• shackshack Posts: 11,284
    edited November 2002
    This is where you made your mistake. LFE has nothing to do with the back surround. That is information that goes only to a subwoofer. Look in the example above. It is a single speaker in a 6.1 setup or two speakers in a 7.1 setup. If you are considering a 6.1 setup another cs130 or similar center channel would work well.
    "Just because you’re offended doesn’t mean you’re right." - Ricky Gervais

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  • Dr. SpecDr. Spec Posts: 3,780
    edited November 2002
    Sounds like a case of "surround confusion".

    Yes, a full range signal IS sent to ALL surround channels (center, mains, surrounds), but to use full range speakers for all channels is not practical.

    To compensate for this, the user will typically electronically set all speakers to "small" at the receiver (regardless of their actual physical size or bass capabilities).

    The small setting redirects bass below about 100 Hz from all the surround speakers to the subwoofer. The subwoofer also gets the ".1" LFE signal. So it does double duty, if you will.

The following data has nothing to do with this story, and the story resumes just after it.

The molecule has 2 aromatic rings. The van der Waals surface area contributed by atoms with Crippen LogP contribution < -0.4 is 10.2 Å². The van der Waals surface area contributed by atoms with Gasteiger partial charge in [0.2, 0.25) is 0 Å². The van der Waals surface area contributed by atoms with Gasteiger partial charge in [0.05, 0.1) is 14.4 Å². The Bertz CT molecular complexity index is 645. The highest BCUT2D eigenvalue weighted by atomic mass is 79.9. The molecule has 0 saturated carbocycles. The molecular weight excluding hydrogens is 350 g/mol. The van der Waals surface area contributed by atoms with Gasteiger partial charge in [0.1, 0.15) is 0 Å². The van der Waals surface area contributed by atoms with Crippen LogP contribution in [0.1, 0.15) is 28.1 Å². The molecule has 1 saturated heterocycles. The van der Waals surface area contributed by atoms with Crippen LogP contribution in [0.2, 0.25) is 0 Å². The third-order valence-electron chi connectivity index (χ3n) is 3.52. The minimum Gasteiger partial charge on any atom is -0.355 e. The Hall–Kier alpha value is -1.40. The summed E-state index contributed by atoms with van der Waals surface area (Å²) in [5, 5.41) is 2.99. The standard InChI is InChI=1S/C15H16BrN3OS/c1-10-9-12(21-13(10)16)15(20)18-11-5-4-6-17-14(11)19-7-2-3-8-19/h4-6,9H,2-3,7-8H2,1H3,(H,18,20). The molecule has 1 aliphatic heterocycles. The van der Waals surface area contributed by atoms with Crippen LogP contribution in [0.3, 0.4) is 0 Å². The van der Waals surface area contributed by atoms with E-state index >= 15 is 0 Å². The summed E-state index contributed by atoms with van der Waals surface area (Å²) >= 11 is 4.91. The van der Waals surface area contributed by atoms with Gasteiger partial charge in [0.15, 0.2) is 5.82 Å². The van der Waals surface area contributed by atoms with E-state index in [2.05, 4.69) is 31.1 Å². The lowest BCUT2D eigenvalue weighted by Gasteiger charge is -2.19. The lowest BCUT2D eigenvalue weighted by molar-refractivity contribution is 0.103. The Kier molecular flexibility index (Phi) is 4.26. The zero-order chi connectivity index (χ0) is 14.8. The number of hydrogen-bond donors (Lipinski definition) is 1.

This arrangement eases the bass load on the surround speakers, and also eases the power requirements on the receiver.

    Overall, the small setting results in a cleaner sound with more dynamic headroom for all the surround speakers.

    Clearly, though, it also requires a darn good subwoofer, which can shoulder both the surround and the LFE bass load at the same time.

    This is all generally referred to as "bass management", and is one of the most confusing aspects of HT and surround sound.

    Doc
    "What we do in life echoes in eternity"

    Ed Mullen ([email protected])
    Director - Technology and Customer Service
    SVS
  • tiger763tiger763 Posts: 10
    edited November 2002
    Okay thanks for clearing that up.So a centre channell speaker would be better than a surround speaker for center rear?
  • Dr. SpecDr. Spec Posts: 3,780
    edited November 2002
    Yes - a CS245i or something like it would work just fine.

    Doc
    "What we do in life echoes in eternity"

    Ed Mullen ([email protected])
    Director - Technology and Customer Service
    SVS
  • tiger763tiger763 Posts: 10
    edited November 2002
    Thanks for you input Dr.spec.Ibought a csi130 for surround back and r15 for surround.Watched lord of the rings last nite good way to test out surrounds.I was confused about output to surrounds but thanks to this web site much clearer know!!!!!!!!!!!!!!!!!!!!!!1